Our journey to Cerro Campanario was much longer than we anticipated, but it was a small price to pay to experience “the best views in the world.”

Drive through the Seven Lakes

The Seven Lakes provide for such a serene, scenic drive. We drove through the Seven Lakes at the end of our twelve-day road-trip on Chile’s Carretera Austral highway, but if you’re short on time, it’s a great mini day-trip. You’ll wind through flourishing forests and pristine lakes, stopping the car constantly because so many of the sights are worth the wait.

Signs along the winding roads explain which fauna and flora reside in the area, and if you’re lucky, maybe you’ll even spot a couple in action. Don’t forget to prep the perfect playlist to accompany you as you take in the scenery. “Take Me Home, Country Roads,” anyone?

Feast on the City Cuisine

Photo: Abigail Adler

I know I said there’s more to Bariloche than just food, but the food’s pretty damn good. Wander through the main roads, peek through the shop windows, and take in the mouth-watering aromas. Rapanui was our go-to brunch place, where you could eat everything from chocolate to ice cream to waffles. It’s essentially a fast-food cafe for delicious dairy desserts (featured in the photo above).

As a Nice Jewish Girl who keeps it kosher, I couldn’t enjoy any of the Argentinian meat the city had to offer. However, my non-observant friends could indulge in the meat, and they’re here to share their culinary adventures! They highly recommend El Boliche de Alberto and Alto el Fuego as their barbecue restaurants of choice for authentic Argentinian grilled meat at affordable prices. Alto el Fuego is recommended by the locals because it’s considered to be less touristy than El Boliche, but if you’re more a “carbivore” than a carnivore, El Boliche offers pasta as their second specialty.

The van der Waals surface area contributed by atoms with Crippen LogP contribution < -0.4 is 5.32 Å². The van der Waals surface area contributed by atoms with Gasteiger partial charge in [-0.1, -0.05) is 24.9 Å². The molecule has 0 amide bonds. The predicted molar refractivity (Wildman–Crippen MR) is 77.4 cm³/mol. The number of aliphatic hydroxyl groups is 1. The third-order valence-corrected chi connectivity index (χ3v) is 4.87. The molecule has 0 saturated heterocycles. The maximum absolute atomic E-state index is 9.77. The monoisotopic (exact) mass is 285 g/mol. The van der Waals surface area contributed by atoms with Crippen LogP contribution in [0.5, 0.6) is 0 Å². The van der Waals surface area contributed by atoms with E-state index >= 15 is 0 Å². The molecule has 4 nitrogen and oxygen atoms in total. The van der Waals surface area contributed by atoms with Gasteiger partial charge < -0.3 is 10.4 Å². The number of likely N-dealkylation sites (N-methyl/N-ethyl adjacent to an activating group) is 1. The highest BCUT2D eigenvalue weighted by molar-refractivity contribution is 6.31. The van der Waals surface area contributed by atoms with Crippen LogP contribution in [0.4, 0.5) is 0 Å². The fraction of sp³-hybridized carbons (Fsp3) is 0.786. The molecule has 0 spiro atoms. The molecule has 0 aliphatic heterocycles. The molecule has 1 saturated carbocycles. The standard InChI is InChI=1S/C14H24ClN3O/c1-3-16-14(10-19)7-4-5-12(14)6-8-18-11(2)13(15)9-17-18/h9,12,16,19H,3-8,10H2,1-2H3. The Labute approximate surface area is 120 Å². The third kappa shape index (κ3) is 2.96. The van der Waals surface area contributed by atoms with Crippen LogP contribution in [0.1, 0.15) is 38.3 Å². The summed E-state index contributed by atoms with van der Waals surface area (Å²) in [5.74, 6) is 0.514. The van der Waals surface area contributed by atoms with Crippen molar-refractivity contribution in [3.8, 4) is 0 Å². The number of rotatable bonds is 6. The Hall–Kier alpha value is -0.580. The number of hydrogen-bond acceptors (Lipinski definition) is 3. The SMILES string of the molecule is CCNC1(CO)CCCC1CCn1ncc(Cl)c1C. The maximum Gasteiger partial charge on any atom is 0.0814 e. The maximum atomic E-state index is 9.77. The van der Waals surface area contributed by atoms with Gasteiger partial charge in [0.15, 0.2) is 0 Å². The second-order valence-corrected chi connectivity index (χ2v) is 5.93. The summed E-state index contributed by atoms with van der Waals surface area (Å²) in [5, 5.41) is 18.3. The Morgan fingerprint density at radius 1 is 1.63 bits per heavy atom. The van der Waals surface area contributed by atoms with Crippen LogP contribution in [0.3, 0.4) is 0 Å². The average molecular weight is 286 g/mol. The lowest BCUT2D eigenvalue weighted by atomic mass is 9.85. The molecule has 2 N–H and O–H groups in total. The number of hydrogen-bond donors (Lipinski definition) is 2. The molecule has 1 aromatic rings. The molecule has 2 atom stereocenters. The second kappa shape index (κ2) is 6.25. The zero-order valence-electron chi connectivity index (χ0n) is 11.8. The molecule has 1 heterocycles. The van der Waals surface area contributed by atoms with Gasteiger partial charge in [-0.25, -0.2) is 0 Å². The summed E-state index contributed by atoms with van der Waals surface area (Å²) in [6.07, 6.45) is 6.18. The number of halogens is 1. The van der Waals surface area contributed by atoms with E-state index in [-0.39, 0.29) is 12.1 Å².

If your Hebrew skills are up to par, a local guide named Jorge (pronounced Horhay, FYI) who speaks fluent Hebrew offers the ultimate Bariloche tour for Israeli backpackers: a van tour of the Seven Lakes, followed by a legendary meat spread that Israelis can’t stop raving about. Because it’s in Hebrew, the tour is less well-known, so ask Israelis at your hostel where you can find the famous Jorge. Finding Israelis won’t be a problem – you will soon discover that they are literally everywhere in South America. 

Visit the Local Chabad

Photo: Abigail Adler
Photo: Abigail Adler

If you keep it kosher like me, mark my word when I say that Chabad Bariloche will be a haven during your stay in Bariloche. They offer kosher steak, burgers, hot dogs, and of course, the classic Israeli hummus dish. They also offer weekly Friday night and Shabbat day meals if you’re looking to wind down for a bit and connect to your spiritual side.

Aside from the food, the Chabadniks who run the show are super sweet, down-to-earth Israelis who are open to answering any of your questions about Bariloche, and will happily hook you up with local guides and activities. They even lent us camping gear for free for an upcoming road-trip. In short, Chabad is the place to be and the perfect meeting point to connect with your fellow Jews in Bariloche.

Abigail Adler is an animated young writer who is incapable of staying in one place for too long. She splits her time between the US and Israel. Her addictions include travel, dance, meditation, reading, and cheesy fries. When she's not clacking away at her laptop, you can find her tearing up the dance floor on a night out on the town. As a vet of the IDF's International Relations Unit, she founded "Sisterhood of the IDF," a blog celebrating women in the Israeli military. She currently runs "Pretentious Chick", a humorous, unconventional blog which covers travel, pop culture, and the millennial lifestyle.